• Sexual abuse survivors may have future trouble on what Schmutzer calls “the intimacy spectrum.” That is, “what is awakened in the arena of terror is not easily transferred to the realm of delights.” 
    • Forgiveness and justice are two different things. If we were to look back to the example of David and his sin with Bathsheba. God indeed forgave him, but David still had to endure the consequences of the sin. See the end of 2nd Samuel 12.
    • Forgiveness and reconciliation aren’t mutually exclusive. Just because a victim may forgive their abuser doesn’t mean their relationship is automatically restored. It won’t ever be the same. And, as Schmutzer wisely points out: “Christian organizations have been the most reluctant to accept that a confessing abuser doesn’t heal the abused.”

That’s enough for now. It was random, I know, but the conversation MUST keep going and our consciousness ever awakened. May God have mercy on us all.

Posted by Will Pareja with

Thanks-living: More Than Just a Holiday


If I had a favorite holiday, Thanksgiving would be it. It’s less commercialized, a day off the normal grind, and a signal that the end of the year is near. It’s often best spent with others, and the sporting events are the whip cream on the pie (not to mention the mouth-watering menu defies the belt size)!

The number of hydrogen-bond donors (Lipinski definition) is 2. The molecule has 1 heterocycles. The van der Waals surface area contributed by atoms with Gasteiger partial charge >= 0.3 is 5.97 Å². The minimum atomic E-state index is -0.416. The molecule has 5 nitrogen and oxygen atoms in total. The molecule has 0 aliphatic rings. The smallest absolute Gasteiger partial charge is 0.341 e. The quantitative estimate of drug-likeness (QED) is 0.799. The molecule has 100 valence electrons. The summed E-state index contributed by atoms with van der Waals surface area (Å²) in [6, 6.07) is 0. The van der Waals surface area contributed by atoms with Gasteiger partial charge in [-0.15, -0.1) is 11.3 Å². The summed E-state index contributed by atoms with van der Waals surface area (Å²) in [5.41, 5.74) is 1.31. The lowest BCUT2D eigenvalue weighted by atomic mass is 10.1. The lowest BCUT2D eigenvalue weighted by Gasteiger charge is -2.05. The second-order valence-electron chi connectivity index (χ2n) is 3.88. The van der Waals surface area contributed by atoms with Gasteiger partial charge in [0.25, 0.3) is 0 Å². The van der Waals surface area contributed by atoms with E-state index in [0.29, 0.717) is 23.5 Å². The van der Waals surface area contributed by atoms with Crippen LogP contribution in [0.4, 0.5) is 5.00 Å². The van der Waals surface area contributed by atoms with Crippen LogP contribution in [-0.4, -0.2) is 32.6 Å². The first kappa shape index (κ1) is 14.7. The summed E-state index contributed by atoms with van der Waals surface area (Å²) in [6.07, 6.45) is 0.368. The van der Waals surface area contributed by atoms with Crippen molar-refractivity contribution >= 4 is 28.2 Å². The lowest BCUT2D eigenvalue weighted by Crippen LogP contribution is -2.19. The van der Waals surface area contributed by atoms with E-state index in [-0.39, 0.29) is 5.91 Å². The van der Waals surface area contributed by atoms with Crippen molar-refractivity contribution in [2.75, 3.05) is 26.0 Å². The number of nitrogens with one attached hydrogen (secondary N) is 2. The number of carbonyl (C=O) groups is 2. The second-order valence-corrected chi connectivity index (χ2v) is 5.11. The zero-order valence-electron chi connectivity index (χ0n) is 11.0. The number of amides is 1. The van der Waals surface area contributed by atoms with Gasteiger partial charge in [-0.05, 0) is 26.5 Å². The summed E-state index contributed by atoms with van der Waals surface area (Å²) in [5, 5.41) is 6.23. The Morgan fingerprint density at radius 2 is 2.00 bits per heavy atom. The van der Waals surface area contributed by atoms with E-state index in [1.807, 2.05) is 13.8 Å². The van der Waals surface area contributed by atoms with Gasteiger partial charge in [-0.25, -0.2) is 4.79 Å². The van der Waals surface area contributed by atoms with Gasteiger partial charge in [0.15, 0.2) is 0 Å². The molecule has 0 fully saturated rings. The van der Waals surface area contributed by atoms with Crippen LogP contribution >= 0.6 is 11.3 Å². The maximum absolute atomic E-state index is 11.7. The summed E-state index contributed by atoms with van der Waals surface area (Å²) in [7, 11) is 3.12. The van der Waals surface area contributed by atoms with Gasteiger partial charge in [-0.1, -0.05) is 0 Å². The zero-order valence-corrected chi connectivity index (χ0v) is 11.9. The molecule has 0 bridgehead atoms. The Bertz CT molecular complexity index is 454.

Other than a holiday, let’s ask: is thanksgiving a feeling or wish? Can you say ‘thanks’ without directing the gratitude somewhere else? We tend to express thanks for something or someone. We’ve all heard the cliché “Thank God/goodness it’s Friday.” But I’ve never heard ‘Thank Friday for leading me into a two-day period wherein I don’t have to work’ or ‘Thank you, car, for getting me safely and warmly to my destination’. Whether realized or not, the point is that thanksgiving is always pointed at something.

 The expression of gratitude for some material or event is to acknowledge that there is a Source behind the object of thanks. Thus, thankfulness cannot be merely a feeling or a wish. Whether it’s a simple ‘thank you’, hand motion, song, poem, post, letter, etc., the act of thanking acknowledges that someONE has brokered a benefit for your good, and that someONE is God himself. Giving thanks is echoing to yourself and others one of the common yet majestic refrains of the Bible: “Oh give thanks to the LORD for he is good, for his steadfast love endures forever.”

 Yet, thanksgiving for the Christian is also a lifestyle. “No other religion in the world has emphasized so insistently and incessantly on thanksgiving as the normal posture of the Christian heart” (Pastor David Sunday). We don’t have to wait for a season to be more aware of our blessings. Remember that whether or not your national history has pilgrims, natives, cornucopia, cranberries and turkey in it, every day for the Christian  is “thanksgiving” because every single hour we have reason to thank God for how truly good he is.

 As a church, let’s resolve to be constantly on the lookout for signs of God’s grace in each other, in our homes, jobs and schools. It’ll get contagious. Mumbling and negativity will eventually shrivel and be gobbled up by sumptuous expressions of grace.

Happy ThanksLiving!

 P.S. For a historical reflection on what Thanksgiving is, check out Steve Nichols's blog post over at Ligonier!


Posted by Will Pareja with